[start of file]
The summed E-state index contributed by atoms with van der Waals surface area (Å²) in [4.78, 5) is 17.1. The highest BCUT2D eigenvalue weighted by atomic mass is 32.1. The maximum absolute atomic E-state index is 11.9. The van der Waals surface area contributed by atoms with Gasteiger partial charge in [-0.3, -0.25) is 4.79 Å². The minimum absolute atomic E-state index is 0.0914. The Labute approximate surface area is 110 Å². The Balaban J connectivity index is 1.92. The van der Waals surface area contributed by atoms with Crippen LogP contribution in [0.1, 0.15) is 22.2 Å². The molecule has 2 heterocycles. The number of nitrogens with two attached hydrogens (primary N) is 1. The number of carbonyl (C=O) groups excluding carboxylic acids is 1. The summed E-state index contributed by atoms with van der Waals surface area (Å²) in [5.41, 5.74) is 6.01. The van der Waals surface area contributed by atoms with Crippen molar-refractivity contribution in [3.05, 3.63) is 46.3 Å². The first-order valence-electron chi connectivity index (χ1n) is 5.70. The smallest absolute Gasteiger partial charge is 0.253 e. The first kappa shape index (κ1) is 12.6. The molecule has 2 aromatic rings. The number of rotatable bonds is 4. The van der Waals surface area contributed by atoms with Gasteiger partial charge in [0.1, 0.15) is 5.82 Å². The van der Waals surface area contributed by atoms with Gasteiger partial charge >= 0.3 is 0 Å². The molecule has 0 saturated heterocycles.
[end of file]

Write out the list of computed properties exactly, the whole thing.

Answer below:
The summed E-state index contributed by atoms with van der Waals surface area (Å²) in [4.78, 5) is 17.1. The highest BCUT2D eigenvalue weighted by atomic mass is 32.1. The maximum absolute atomic E-state index is 11.9. The van der Waals surface area contributed by atoms with Gasteiger partial charge in [-0.3, -0.25) is 4.79 Å². The minimum absolute atomic E-state index is 0.0914. The Labute approximate surface area is 110 Å². The Balaban J connectivity index is 1.92. The van der Waals surface area contributed by atoms with Crippen LogP contribution in [0.1, 0.15) is 22.2 Å². The molecule has 2 heterocycles. The number of nitrogens with two attached hydrogens (primary N) is 1. The number of carbonyl (C=O) groups excluding carboxylic acids is 1. The summed E-state index contributed by atoms with van der Waals surface area (Å²) in [5.41, 5.74) is 6.01. The van der Waals surface area contributed by atoms with Crippen molar-refractivity contribution in [3.05, 3.63) is 46.3 Å². The first-order valence-electron chi connectivity index (χ1n) is 5.70. The smallest absolute Gasteiger partial charge is 0.253 e. The first kappa shape index (κ1) is 12.6. The molecule has 2 aromatic rings. The number of rotatable bonds is 4. The van der Waals surface area contributed by atoms with Gasteiger partial charge in [0.1, 0.15) is 5.82 Å². The van der Waals surface area contributed by atoms with Gasteiger partial charge >= 0.3 is 0 Å². The molecule has 0 saturated heterocycles.